People create stories create people; or rather stories create people create stories.
I enjoy stories that can spark a conversation.
I don't have ugly ducklings turning into swans in my stories. I have ugly ducklings turn into confident ducks.
I suppose I do have an interest in stories that show complexity.
In college, I wrote maybe three short stories.
But stories don't only speak; they are spoken to, by the circumstances under which they are written.
When I'm anchoring, I miss chasing stories in the field.
I chase after inspiring stories.
I'm drawn particularly to stories that evolve out of the character of the protagonist.
I like stories where there's a center that's mushy and complicated.
Tarot is just stories on cards.
We don't tell Canadian stories enough.
When it came to country, I loved the stories.
Stories aren't the icing on the cake; they are the cake!
I have broken a lot of stories.
I look forward to breaking huge stories on InfoWars.
I firmly believe brand stories are complex and multilayer.
The biggest stories in 2005 were the national disasters.
Big stories need human stakes.
I like to tell stories that have beginnings, middles and ends.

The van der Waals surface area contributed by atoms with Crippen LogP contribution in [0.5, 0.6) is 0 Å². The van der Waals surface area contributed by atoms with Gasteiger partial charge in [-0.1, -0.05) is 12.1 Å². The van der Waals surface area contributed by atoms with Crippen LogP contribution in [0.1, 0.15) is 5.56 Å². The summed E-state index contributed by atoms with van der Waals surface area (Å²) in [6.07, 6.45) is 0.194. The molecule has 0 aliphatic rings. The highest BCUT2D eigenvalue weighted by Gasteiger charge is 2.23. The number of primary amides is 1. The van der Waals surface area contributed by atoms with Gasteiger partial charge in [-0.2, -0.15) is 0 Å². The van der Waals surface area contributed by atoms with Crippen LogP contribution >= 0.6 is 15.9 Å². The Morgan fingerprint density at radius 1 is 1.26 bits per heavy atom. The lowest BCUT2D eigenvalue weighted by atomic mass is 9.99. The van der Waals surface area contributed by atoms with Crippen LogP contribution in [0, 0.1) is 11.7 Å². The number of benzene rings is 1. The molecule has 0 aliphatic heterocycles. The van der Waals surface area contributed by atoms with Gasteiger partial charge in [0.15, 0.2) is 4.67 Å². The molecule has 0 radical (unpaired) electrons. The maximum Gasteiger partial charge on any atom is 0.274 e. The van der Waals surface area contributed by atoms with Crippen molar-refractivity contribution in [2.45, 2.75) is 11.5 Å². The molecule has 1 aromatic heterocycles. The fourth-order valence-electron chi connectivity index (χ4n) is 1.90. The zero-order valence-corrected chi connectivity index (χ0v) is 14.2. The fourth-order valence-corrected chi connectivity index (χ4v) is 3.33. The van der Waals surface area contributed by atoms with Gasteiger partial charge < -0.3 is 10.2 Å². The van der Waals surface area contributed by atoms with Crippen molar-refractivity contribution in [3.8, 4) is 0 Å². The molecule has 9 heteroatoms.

Most of my stories have some basis in fact.
Press is basically a created story. It's all just stories.
I have no negative stories about Deutsche Bank, period.
I loved hard-rock bands, and I loved songwriters who told stories.
A lot of first novels are coming-of-age stories. A lot are autobiographical.
I want to tell authentic, real stories with real characters.
I was 17 when I decided to write stories as big as cathedrals, overflowing with the kind of memorable and audacious characters Walker Percy, Ernest Hemingway and Saul Bellow created.
I appreciate hearing different stories. It inspires me.
Stories appeal to humanity.
Apparently I'm well-known for my stories, my raconteur tales, that sort of thing.
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